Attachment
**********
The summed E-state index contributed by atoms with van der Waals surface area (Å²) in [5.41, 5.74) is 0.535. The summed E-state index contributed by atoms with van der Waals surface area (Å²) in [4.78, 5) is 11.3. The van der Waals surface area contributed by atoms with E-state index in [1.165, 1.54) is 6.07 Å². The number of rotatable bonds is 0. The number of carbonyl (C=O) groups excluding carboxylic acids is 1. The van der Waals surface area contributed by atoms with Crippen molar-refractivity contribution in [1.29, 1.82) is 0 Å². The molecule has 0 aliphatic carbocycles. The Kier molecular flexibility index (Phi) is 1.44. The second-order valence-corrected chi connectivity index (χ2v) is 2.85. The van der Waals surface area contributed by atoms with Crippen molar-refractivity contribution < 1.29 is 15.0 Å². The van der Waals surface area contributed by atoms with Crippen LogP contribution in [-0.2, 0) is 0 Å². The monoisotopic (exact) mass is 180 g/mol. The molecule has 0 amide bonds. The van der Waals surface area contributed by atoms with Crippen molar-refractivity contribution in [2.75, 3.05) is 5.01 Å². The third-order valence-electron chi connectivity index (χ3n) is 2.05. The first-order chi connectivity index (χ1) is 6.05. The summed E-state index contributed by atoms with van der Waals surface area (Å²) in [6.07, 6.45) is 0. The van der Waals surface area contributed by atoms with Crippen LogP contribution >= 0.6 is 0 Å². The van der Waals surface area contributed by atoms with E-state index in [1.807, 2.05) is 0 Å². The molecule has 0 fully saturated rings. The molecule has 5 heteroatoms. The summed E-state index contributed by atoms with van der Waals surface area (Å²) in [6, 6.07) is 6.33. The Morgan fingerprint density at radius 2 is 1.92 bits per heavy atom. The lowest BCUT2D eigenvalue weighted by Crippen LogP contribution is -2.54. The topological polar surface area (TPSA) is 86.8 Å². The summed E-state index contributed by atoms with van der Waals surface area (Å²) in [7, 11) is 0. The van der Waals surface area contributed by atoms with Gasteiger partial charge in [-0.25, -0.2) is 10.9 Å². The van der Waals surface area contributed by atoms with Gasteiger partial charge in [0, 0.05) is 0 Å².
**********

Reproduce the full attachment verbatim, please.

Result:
The summed E-state index contributed by atoms with van der Waals surface area (Å²) in [5.41, 5.74) is 0.535. The summed E-state index contributed by atoms with van der Waals surface area (Å²) in [4.78, 5) is 11.3. The van der Waals surface area contributed by atoms with E-state index in [1.165, 1.54) is 6.07 Å². The number of rotatable bonds is 0. The number of carbonyl (C=O) groups excluding carboxylic acids is 1. The van der Waals surface area contributed by atoms with Crippen molar-refractivity contribution in [1.29, 1.82) is 0 Å². The molecule has 0 aliphatic carbocycles. The Kier molecular flexibility index (Phi) is 1.44. The second-order valence-corrected chi connectivity index (χ2v) is 2.85. The van der Waals surface area contributed by atoms with Crippen molar-refractivity contribution < 1.29 is 15.0 Å². The van der Waals surface area contributed by atoms with Crippen LogP contribution in [-0.2, 0) is 0 Å². The monoisotopic (exact) mass is 180 g/mol. The molecule has 0 amide bonds. The van der Waals surface area contributed by atoms with Crippen molar-refractivity contribution in [2.75, 3.05) is 5.01 Å². The third-order valence-electron chi connectivity index (χ3n) is 2.05. The first-order chi connectivity index (χ1) is 6.05. The summed E-state index contributed by atoms with van der Waals surface area (Å²) in [6.07, 6.45) is 0. The van der Waals surface area contributed by atoms with Crippen LogP contribution >= 0.6 is 0 Å². The van der Waals surface area contributed by atoms with E-state index in [1.807, 2.05) is 0 Å². The molecule has 0 fully saturated rings. The molecule has 5 heteroatoms. The summed E-state index contributed by atoms with van der Waals surface area (Å²) in [6, 6.07) is 6.33. The Morgan fingerprint density at radius 2 is 1.92 bits per heavy atom. The lowest BCUT2D eigenvalue weighted by Crippen LogP contribution is -2.54. The topological polar surface area (TPSA) is 86.8 Å². The summed E-state index contributed by atoms with van der Waals surface area (Å²) in [7, 11) is 0. The van der Waals surface area contributed by atoms with Gasteiger partial charge in [-0.25, -0.2) is 10.9 Å². The van der Waals surface area contributed by atoms with Gasteiger partial charge in [0, 0.05) is 0 Å².